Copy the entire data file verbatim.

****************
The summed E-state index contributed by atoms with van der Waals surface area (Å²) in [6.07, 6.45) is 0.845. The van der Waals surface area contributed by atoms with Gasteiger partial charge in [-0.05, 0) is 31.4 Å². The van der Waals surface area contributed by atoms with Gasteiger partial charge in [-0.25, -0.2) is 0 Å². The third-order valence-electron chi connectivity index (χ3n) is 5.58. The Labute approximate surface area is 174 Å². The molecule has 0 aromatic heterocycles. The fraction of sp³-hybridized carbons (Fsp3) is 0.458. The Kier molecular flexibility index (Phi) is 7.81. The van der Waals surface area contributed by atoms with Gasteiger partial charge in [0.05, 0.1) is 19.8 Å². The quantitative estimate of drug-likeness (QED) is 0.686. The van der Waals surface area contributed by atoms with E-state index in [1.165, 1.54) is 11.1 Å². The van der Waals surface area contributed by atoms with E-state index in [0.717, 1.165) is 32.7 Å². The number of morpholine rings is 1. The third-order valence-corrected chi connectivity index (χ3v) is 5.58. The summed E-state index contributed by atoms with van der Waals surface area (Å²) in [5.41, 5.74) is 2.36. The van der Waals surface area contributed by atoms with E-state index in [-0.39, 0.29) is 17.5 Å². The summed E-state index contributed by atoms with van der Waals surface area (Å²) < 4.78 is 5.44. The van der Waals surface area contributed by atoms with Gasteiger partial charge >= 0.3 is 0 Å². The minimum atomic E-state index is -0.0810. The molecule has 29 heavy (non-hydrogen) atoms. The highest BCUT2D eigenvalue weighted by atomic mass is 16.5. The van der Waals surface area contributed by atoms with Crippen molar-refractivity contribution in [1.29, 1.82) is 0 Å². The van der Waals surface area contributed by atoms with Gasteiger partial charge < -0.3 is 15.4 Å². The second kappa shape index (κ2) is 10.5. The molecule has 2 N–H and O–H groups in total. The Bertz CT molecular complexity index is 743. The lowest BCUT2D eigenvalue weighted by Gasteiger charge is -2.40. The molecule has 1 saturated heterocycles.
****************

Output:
The summed E-state index contributed by atoms with van der Waals surface area (Å²) in [6.07, 6.45) is 0.845. The van der Waals surface area contributed by atoms with Gasteiger partial charge in [-0.05, 0) is 31.4 Å². The van der Waals surface area contributed by atoms with Gasteiger partial charge in [-0.25, -0.2) is 0 Å². The third-order valence-electron chi connectivity index (χ3n) is 5.58. The Labute approximate surface area is 174 Å². The molecule has 0 aromatic heterocycles. The fraction of sp³-hybridized carbons (Fsp3) is 0.458. The Kier molecular flexibility index (Phi) is 7.81. The van der Waals surface area contributed by atoms with Gasteiger partial charge in [0.05, 0.1) is 19.8 Å². The quantitative estimate of drug-likeness (QED) is 0.686. The van der Waals surface area contributed by atoms with E-state index in [1.165, 1.54) is 11.1 Å². The van der Waals surface area contributed by atoms with E-state index in [0.717, 1.165) is 32.7 Å². The number of morpholine rings is 1. The third-order valence-corrected chi connectivity index (χ3v) is 5.58. The summed E-state index contributed by atoms with van der Waals surface area (Å²) in [5.41, 5.74) is 2.36. The van der Waals surface area contributed by atoms with E-state index in [-0.39, 0.29) is 17.5 Å². The summed E-state index contributed by atoms with van der Waals surface area (Å²) < 4.78 is 5.44. The van der Waals surface area contributed by atoms with Gasteiger partial charge >= 0.3 is 0 Å². The minimum atomic E-state index is -0.0810. The molecule has 29 heavy (non-hydrogen) atoms. The highest BCUT2D eigenvalue weighted by atomic mass is 16.5. The van der Waals surface area contributed by atoms with Crippen molar-refractivity contribution in [1.29, 1.82) is 0 Å². The van der Waals surface area contributed by atoms with Gasteiger partial charge < -0.3 is 15.4 Å². The second kappa shape index (κ2) is 10.5. The molecule has 2 N–H and O–H groups in total. The Bertz CT molecular complexity index is 743. The lowest BCUT2D eigenvalue weighted by Gasteiger charge is -2.40. The molecule has 1 saturated heterocycles.